I like hair metal. It is simply mainstream rock from the 1980s. Much of what has remained in the critical memory from that decade, like Metallica, wasn’t that successful at the time, while bands like Poison, Motley Crue, Van Halen, Def Leppard and Bon Jovi were selling zillions of records. If you’ve ever seen The Decline of Western Civilisation II: The Metal Years (and if you haven’t I recommend you do so), you get a sense of the whole ecosystem of LA rock bands, from the bottom feeders to the aspirants to the kings of the jungle. What I like about hair metal (the name is of course derogatory, but it’s a useful tag) is that it’s fun. It’s celebratory, emboldening, empowering. Nirvana came along and destroyed all that, making rocking an embarrassment; thereafter wiping out the joyous, hedonistic aspect of rock, leaving nihilism, (self)loathing or pure aggression. Bands like The Darkness who wanted to return to the fun of rock had to do so semi-ironically, with a wink and a nudge to say “We know it’s ridiculous…”
Still, there’s a lot worthwhile from the decade that taste forgot, where women were women and the men were women too. Here’s a few of my favourites.
Alice Cooper, “Poison”
After spending the early 80s in a drug funk, Alice cleaned up and needed to earn some serious $. Teaming up with songwriter Desmond Child, he made a successful comeback, showing Aerosmith the way to do it (they followed the exact same route about a year later). “Poison” cops the intro from “Sweet Child O’ Mine” and uses the “bad drug” metaphor earlier seen in Bon Jovi’s “Bad Medicine”.
Poison, “Ride The Wind”
Never critical favourites (hey, but then neither were Black Sabbath), Poison were always derided for being too poppy, too popular, too fun. There’s little more self-righteous than the rock fan. In their third album Flesh And Blood, Poison added muscle to their guitar sound and wrote about topics more varied that sex, partying, rock and more sex. This ode to motorbiking is undeniable.
Quireboys, “Hey You”
Rock in Britain in the late 80s was in a poor way. Iron Maiden were the kings of the jungle, but had obviously fossilised, churning out the same album time after time. The NWOBHM similarly had faded, and nothing had managed to hook audiences in the same way – with LA rock consuming American interest, most British bands tried to follow suit into sleaze rock, often appallingly. The Quireboys wisely ploughed the Rolling Stones/Small Faces influences. Shame that the Black Crowes took the same idea but being American got the big audiences. Still, this is a classic song with a wonderful chorus. I hope it still gets played in biker bars in the sketchier parts of the UK.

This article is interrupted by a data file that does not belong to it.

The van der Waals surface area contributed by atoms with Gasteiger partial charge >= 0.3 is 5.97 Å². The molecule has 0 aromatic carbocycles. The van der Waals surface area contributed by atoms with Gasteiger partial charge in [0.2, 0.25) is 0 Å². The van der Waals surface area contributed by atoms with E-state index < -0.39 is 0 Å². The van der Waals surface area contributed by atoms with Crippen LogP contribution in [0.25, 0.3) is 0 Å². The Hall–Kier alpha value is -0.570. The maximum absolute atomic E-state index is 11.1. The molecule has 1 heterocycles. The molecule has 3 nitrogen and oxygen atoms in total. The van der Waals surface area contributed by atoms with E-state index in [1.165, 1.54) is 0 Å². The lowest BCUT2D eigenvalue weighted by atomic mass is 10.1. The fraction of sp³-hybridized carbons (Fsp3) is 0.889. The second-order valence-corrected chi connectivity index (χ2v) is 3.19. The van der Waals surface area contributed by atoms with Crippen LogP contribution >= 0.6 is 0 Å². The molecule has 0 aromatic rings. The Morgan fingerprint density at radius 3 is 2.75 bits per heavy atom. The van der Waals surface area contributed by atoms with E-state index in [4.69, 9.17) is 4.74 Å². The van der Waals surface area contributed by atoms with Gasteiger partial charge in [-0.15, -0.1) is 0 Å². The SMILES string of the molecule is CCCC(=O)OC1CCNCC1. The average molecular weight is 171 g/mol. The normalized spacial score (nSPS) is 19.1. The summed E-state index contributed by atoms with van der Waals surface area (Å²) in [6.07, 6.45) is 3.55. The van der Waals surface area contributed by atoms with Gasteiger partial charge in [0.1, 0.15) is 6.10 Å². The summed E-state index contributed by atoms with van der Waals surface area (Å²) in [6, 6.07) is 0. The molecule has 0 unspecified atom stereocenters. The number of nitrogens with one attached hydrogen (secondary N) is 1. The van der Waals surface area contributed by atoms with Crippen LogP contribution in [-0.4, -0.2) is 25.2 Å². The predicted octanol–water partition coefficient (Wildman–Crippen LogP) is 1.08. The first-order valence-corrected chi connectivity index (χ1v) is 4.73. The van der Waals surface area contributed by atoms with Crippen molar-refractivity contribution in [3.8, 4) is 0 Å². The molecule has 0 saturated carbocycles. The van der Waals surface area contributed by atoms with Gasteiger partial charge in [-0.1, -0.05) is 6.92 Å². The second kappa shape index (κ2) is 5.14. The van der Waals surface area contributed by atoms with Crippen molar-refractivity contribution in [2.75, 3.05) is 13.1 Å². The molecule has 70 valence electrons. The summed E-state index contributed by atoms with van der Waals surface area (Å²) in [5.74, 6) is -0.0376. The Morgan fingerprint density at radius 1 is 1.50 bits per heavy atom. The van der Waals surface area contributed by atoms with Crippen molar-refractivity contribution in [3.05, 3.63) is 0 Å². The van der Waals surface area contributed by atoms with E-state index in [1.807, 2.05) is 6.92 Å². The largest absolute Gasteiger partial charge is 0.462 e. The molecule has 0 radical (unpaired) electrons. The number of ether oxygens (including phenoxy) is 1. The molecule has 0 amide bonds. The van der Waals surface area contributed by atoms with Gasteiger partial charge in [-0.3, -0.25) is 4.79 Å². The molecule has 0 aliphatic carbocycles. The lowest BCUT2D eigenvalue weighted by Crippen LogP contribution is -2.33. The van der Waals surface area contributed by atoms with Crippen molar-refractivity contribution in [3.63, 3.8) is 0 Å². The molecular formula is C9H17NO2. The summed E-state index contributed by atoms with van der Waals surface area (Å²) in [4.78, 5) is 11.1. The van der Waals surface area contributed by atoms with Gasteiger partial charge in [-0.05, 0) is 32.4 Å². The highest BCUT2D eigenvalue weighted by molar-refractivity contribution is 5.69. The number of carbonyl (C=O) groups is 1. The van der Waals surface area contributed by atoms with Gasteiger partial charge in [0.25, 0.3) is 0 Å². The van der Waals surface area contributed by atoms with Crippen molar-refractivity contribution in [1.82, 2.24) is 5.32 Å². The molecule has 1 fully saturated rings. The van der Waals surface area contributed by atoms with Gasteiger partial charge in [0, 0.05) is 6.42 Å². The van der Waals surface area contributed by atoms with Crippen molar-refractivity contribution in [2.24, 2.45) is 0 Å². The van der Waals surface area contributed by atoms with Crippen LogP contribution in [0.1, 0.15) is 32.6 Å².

Motley Crue, “Same Ol’ Situation (S.O.S.)”
Before Guns N’ Roses blew them out the water, the Crue were the kings of the LA rock jungle. Their albums were the precise embodiment of the hair metal thing, with tales of hedonism and cheap regret, rocking but melodic riff-monsters and sing-together power ballads. Dr Feelgood remains their best album, in part down the production, which brings out the arrangements and song craft better than any other. (Metallica liked the production so much that they hired producer Bob Rock to do their fifth album). “Same Ol’ Situation” is a case in point – stomping intro (thumping snare from Tommy Lee), catchy verse (sassy vocal from Vince Neil) and great singalong chorus (terrific massed backing vocals makes it massive). So much FUN.
KISS, “Crazy Crazy Nights”
I never knew KISS as the masked demons of pop-rock fantasy, just as their 80s rock incarnation. I love how much they celebrate the joys of life, of Friday nights and blue-collar thrills with such relish. Nothing snobby here! Funny how this attitude is celebrated in Jack Kerouac (for example) but despised in music. I have no idea why that is, but it’s to the impoverishment of those who feel that way.
Mr. Big, “To Be With You”
The ballad was of course a big part of the hair metal armory. It was usually a power ballad with a slow intro and rousing ending (with shredding guitar solo): simple but endlessly effective. This isn’t one, being an accoustic singalong, but it’s notable for the excellent vocal harmonies in the chorus. This song is still very popular in China!
Ugly Kid Joe, “Everything About You”
Juvenile, adolescent, childish… yup. That’s not to be derogatory, but just to point out its qualities. Still great fun.
Aerosmith, “Love in an Elevator”
After losing their way in the 80s (no real surprise when every album title was a reference to cocaine: Rocks, Draw The Line, Done With Mirrors), Aerosmith followed the Alice Cooper template, cleaning up and getting together with outside writers to get back in the charts. This is not to say their comeback albums, Pump and Permanent Vacation, are vacuous sellouts. The guitar interplay and the exceptional vocal harmonies in the outstanding song from Pump, “Love In An Elevator”, show that form might be temporary but class is permanent.